In case you’ve been living under a rock, US President Donald Trump is set to meet with his North Korean counterpart, Kim Jong Un in Singapore tomorrow, 12 June.
It is the first time a sitting US President will meet with a North Korean leader and we think the only thing we can expect is that we have absolutely no idea what to expect, what with Trump eschewing ‘traditional’ preparation and favouring his attitude and gumption instead.
Questions will inevitably abound with such a momentous event, so we’ve done our best to compile a reference sheet with just the facts, nothing else (we mostly promise).
Donald Trump and Kim Jong Un (duh).
Behind the scenes, a US delegation has been in South Korea for over a week trying to establish what Trump and Kim will discuss at the summit. These communications are expected to continue long after the summit concludes.
The five star Capella Hotel on Sentosa in Singapore.
Its colonial exterior belies 112 rooms including, fittingly, two presidential suites, one of which, the Colonial Manor, is a standalone property which is a boon for privacy.
As an emerging hub for regional diplomacy, Singapore is neutral ground for both North Korea and the US – both have embassies and both trade in the country (though North Korea currently can’t due to sanctions).
Security will undoubtedly be a top priority for Singapore but that Sentosa is an island in itself may simplify things because of its restricted access.
Also simplifying things is that Singapore also doesn’t tolerate rowdy protests – it’s one less thing the incredibly busy security detail will have to worry about.
For anyone other than North Koreans, the Holy Grail of the summit would probably be CVID (complete, verifiable and irreversible dismantlement of North Korea’s nuclear program), though of course, “building a permanent and durable peace-keeping mechanism” is a hot topic too.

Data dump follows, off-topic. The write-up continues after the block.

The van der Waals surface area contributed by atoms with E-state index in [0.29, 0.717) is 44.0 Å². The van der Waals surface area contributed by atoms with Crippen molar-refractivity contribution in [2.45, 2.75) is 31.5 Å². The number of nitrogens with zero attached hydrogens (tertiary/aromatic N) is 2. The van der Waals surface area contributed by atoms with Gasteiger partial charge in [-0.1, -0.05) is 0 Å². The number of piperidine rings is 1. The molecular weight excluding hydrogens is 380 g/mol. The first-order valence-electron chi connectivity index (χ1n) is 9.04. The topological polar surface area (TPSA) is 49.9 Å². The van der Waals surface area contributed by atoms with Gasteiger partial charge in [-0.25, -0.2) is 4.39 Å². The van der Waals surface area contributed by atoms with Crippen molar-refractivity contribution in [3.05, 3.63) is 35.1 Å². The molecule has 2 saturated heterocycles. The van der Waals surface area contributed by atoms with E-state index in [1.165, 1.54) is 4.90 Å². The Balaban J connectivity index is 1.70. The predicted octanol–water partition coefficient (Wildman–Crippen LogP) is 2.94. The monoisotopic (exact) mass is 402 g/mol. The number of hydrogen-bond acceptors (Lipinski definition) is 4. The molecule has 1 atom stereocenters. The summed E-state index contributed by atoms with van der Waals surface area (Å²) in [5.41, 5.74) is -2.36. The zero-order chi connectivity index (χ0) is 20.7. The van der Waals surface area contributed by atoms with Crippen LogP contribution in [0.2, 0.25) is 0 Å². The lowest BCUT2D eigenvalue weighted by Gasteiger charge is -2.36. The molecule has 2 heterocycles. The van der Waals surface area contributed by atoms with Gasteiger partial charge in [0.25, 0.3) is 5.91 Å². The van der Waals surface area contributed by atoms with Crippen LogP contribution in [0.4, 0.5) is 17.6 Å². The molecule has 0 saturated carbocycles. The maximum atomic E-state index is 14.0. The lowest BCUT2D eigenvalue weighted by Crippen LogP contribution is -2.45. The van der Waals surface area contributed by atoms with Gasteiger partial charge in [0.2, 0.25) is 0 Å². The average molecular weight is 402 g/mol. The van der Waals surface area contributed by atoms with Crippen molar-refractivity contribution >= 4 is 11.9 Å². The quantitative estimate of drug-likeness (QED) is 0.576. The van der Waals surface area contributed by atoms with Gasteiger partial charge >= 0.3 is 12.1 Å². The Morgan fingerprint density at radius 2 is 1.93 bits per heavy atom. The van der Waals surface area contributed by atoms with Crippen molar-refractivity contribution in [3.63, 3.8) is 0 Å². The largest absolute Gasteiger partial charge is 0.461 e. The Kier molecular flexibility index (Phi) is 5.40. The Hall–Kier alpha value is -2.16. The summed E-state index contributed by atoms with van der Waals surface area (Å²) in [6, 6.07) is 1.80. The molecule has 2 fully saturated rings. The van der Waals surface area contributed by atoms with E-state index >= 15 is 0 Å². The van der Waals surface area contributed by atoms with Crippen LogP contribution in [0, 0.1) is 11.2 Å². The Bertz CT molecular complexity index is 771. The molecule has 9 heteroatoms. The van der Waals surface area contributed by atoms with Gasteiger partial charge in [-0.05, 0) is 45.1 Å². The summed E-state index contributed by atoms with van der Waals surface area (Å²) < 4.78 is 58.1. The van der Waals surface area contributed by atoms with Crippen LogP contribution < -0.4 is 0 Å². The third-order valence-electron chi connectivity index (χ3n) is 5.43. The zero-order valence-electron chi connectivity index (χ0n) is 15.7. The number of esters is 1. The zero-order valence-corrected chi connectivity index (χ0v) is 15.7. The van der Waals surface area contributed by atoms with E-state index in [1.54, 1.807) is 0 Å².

Basically, denuclearisation and peace are the best-case scenario aims.
You read that right – denuclearisation is a term that’s rife with different interpretations. This is what has analysts concerned, that North Korea think denuclearisation means one thing (‘Oh, I only have to give up my short range missiles? Sure.’) and that the US thinks another.
Whatever happens, it’s clear that a lot rides on Trump’s deal-making prowess.
The award for Best Supporting Country goes to…
South Korea – President Moon Jae In has played a fundamental role in opening up diplomacy with the North Koreans and at the most recent winter Olympics in Pyeongchang, North and South Korea marched and competed together under one unified Korean flag.
CVID would be nice, but as Singapore’s Minister of Foreign Affairs put it in a recent interview with BBC, “You don’t resolve 70 years of suspicion, of war, and quite frankly of previous diplomatic failures, in one meeting. It’s a huge step. It’s a positive step. It’s not the final step.”
Sources: CNN, Singapore Ministry of Foreign Affairs